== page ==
The promise, the problems

A cease-fire is to be signed Dec. 8, but the seven armies involved don't say the fighting will actually stop.

No Franco-African summit had ever been the cause of so much commotion as the one in Paris over the weekend. For the first time, all but three of Africa's 51 countries were represented in Paris, 33 of them at the level of head of state - all with Congo on their mind.

France was determined to reassert its role and influence as Africa's main Western partner. It had made it perfectly clear that it would settle for nothing short of a cease-fire agreement that would silence the guns of the seven armies currently embroiled in the Congolese conflict.

In that respect, observers say, the summit was a success.

Congo's President Laurent Kabila and his allies from Zimbabwe, Angola, Namibia, and Chad came to a verbal cease-fire agreement with Uganda and Rwanda, which have supported the four-month-old insurgency against President Kabila.

The war's roots lie in Rwanda's Hutu-Tutsi conflict of 1994. A Hutu massacre of perhaps a million Tutsis was followed by a Tutsi-controlled Rwandan government's retaliation driving Hutus into Congo. The current rebellion supported by Rwanda goes back to Kabila's failure to control extremist Hutus on Rwanda's border.

The Paris summit's truce accord is to be signed on Dec. 8 in Lusaka, Zambia, before an Organization of African Unity meeting in Burkina Faso Dec. 17-18.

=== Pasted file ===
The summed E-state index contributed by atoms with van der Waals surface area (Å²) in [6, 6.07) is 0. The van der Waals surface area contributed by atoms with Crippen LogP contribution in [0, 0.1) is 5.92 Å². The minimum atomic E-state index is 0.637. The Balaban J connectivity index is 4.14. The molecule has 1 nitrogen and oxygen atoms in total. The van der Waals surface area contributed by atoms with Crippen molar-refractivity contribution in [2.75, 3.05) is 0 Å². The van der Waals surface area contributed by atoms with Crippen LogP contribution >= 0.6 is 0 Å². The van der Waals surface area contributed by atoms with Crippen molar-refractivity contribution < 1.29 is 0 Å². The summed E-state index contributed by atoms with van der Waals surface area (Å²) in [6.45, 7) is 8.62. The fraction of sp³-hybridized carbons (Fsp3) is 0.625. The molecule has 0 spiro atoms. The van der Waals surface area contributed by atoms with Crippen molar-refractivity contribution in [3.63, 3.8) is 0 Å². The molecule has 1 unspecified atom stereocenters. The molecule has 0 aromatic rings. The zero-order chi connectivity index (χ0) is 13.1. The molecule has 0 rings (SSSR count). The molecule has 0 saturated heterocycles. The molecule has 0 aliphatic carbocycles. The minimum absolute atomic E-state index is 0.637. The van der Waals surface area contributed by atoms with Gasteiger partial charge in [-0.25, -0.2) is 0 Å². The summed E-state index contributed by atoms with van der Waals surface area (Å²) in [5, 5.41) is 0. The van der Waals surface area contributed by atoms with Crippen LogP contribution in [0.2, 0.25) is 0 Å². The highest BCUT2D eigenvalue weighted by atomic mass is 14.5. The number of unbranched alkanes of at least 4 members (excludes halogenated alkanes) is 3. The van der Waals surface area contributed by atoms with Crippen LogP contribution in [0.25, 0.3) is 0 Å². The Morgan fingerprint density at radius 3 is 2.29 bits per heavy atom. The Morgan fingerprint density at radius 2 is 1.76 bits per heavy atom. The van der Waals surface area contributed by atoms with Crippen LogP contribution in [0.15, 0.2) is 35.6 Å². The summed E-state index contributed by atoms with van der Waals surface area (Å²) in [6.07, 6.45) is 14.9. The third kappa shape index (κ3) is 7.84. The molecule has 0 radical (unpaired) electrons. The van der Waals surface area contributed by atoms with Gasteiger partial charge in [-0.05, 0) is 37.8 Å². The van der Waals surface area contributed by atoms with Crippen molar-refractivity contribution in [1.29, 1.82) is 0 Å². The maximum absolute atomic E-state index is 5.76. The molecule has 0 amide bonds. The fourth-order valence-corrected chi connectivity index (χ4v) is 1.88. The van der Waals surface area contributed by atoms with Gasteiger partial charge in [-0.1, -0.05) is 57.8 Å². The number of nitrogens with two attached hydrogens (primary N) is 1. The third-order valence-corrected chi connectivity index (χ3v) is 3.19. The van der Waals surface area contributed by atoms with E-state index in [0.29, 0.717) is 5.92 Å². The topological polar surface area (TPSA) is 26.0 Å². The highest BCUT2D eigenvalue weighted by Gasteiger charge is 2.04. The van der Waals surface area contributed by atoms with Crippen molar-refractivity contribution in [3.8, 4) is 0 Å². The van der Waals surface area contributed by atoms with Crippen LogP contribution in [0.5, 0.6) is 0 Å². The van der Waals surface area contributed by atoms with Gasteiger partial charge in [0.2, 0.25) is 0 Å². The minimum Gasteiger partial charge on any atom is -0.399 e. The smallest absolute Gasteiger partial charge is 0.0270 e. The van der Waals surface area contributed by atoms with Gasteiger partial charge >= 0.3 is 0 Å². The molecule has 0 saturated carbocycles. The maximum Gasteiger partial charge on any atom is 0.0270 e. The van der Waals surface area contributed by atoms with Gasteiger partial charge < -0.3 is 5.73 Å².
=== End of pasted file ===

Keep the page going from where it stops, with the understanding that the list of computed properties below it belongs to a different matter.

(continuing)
The question now is whether the agreement, brokered by United Nations Secretary-General Kofi Annan, will hold. Analysts say the conciliatory mood will be difficult to export to Africa, where leaders of the Congolese rebellion have already rejected the terms of the cease-fire and said they will fight until Kabila is deposed.

Furthermore, Uganda's President Yoweri Museveni, one of the key players in the Congolese war, wasted no time in saying that his troops would remain in Congo "until an alternative arrangement" could be found that would secure Uganda's border from rebels against the Ugandan government in the neighboring Congo.

"The chances of an alternative arrangement being found in the 20th century are pretty remote," says a diplomat based in Rwanda's capital, Kigali. "Kabila doesn't have the money or the troops to secure that border."

Another indication of trouble ahead came at a press conference at the end of the summit in which Kabila qualified the cease-fire agreement as one that "does not mean laying down arms immediately" but rather implied that there would be "no more troop advances or offensives."

"We are the ones who are defending ourselves," he said. "They [Uganda and Rwanda] are the ones who are attacking."

Rwanda's President Pasteur Bizimungu made no comment upon leaving the talks. Critics have noted that Rwanda's apparent willingness to work toward a cease-fire may hide a different agenda.

"They'll say yes to everything as long as they know the rebels will say no," says the Kigali-based diplomat, "I think they [the Rwandans] are actually determined to make advances, capture more territory. But they have to posture."

The conflict remains potentially devastating to the heart of Africa. As efforts to mediate it move past the pomp of Paris, progress is likely to be slowed down by Kabila's continued refusal to recognize the rebellion as a Congolese phenomenon with supporters among the Congolese.

Rebel leaders were invited to Paris but were kept out of the talks as in past diplomatic attempts to end the war. Their leader, Ernest Wamba dia Wamba, said no solution would be found without prior acknowledgment of the rebels' significance.

"We are the ones who have the arms," says a source in Goma, political headquarters of the rebels. "We are the ones who are doing the fighting. How can Kabila think this is going to work without us?"

Fighting went on uninterrupted in Congo over the weekend.

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